Mr. Obama’s credibility is enhanced by personal experience. He is Christian, but his father was Muslim; the president lived part of his childhood in Indonesia, the most populous Muslim-majority nation.
While he played down this background during the 2008 campaign, it was a compelling line in last week’s speech. “The United States has been enriched by Muslim-Americans,” he said. “Many other Americans have Muslims in their family, or have lived in a Muslim-majority country. I know, because I am one of them.”
Aides say Mr. Obama is still planning a bigger speech to the Muslim world. The next one will have to acknowledge not just common ground but important differences with many Muslim countries — including the issues of women’s rights and freedom of religion — that are not easily bridged.
April 25, 2009
Indonesia’s Voters Retreat From Radical Islam
By NORIMITSU ONISHI
JAKARTA, Indonesia — From Pakistan to Gaza and Lebanon, militant Islamic movements have gained ground rapidly in recent years, fanning Western fears of a consolidation of radical Muslim governments. But here in the world’s most populous Muslim nation just the opposite is happening, with Islamic parties suffering a steep drop in popular support.
In parliamentary elections this month, voters punished Islamic parties that focused narrowly on religious issues, and even the parties’ best efforts to appeal to the country’s mainstream failed to sway the public.
The largest Islamic party, the Prosperous Justice Party, ran television commercials of young women without head scarves and distributed pamphlets in the colors of the country’s major secular parties. But the party fell far short of its goal of garnering 15 percent of the vote, squeezing out a gain of less than one percentage point over its 7.2 percent showing in 2004.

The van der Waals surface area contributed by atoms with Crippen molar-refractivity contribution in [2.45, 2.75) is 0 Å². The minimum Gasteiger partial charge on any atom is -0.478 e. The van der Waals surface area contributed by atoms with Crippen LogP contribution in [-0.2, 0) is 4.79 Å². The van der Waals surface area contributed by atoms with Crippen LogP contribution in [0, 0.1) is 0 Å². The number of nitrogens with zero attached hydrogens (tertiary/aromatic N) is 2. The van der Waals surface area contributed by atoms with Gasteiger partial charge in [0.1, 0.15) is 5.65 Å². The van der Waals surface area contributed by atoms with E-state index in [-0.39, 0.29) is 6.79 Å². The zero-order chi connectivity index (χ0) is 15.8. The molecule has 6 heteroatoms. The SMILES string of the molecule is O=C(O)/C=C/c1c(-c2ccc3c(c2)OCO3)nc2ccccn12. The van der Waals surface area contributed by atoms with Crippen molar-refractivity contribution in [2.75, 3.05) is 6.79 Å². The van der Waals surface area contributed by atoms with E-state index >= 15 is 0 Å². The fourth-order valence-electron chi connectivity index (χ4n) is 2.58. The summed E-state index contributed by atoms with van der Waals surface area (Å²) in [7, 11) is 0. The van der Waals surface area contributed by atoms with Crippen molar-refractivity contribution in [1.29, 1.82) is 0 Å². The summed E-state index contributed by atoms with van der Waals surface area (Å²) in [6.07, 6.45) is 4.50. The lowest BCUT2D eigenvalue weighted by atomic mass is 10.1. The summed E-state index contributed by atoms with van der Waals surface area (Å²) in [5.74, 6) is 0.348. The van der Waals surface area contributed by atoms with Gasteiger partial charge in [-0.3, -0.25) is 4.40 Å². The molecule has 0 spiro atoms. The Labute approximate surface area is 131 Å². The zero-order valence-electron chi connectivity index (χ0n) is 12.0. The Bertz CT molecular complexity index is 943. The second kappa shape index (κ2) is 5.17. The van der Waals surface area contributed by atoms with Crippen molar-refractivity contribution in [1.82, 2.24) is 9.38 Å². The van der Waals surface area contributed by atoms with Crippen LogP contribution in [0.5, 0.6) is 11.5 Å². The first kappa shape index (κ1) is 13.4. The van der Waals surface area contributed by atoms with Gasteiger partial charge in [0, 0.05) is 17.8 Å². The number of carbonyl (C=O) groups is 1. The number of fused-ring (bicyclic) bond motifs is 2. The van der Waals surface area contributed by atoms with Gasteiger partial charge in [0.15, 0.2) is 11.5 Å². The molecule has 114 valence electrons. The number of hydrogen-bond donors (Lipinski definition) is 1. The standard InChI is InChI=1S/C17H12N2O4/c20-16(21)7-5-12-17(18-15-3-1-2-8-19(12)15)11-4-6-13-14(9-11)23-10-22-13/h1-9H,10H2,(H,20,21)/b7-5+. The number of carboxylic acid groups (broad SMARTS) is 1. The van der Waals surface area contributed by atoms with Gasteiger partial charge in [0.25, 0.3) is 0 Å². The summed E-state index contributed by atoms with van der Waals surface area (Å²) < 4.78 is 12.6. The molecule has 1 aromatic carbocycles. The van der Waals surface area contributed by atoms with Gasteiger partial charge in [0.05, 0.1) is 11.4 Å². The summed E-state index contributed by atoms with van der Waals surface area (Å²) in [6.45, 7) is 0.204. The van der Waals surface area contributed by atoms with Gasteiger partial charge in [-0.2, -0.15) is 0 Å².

That was a big letdown for a party and a movement that had grown phenomenally in recent years, even as more radical elements directed terrorist attacks against Western tourists and targets. The party had projected that it would double its share of seats in Parliament even as it stuck to its founding goal of bringing Shariah, or Islamic law, to Indonesia, the world’s fourth most populous nation, with 240 million people.
Altogether, the major Islamic parties suffered a drop in support from 38 percent in 2004 to less than 26 percent this year, according to the Indonesian Survey Institute, an independent polling firm whose figures are in keeping with partial official results.
Political experts and politicians attribute the decline to voters’ disillusionment with Islamic parties that once called for idealism, but became embroiled in the messy, often corrupt world of Indonesian politics. They also say that the popular president, Susilo Bambang Yudhoyono, who is expected to be re-elected in July, appropriated the largest Islamic party’s signature theme of clean government through a far-reaching anticorruption drive.
On a deeper level, some of the parties’ fundamentalist measures seem to have alienated moderate Indonesians. While Indonesia has a long tradition of moderation, it was badly destabilized with the end of military rule in 1998, which gave rise to Islamist politicians who preached righteousness and to some hard-core elements, who practiced violence. The country has only recently achieved a measure of stability.
Although final results from the election on April 9 will not be announced until next month, partial official results and exit polls by several independent companies indicate that Indonesians overwhelmingly backed the country’s major secular parties, even though more of them are continuing to turn to Islam in their private lives.
“People in general do not feel that there should be an integration of faith and politics,” said Azyumardi Azra, director of the graduate school at Syarif Hidayatullah State Islamic University. “Even though more and more Muslims, in particular women, have become more Islamic and have a growing attachment to Islam, that does not translate into voting behavior.”
By Tarek Fatah, For the Calgary HeraldMay 23, 2009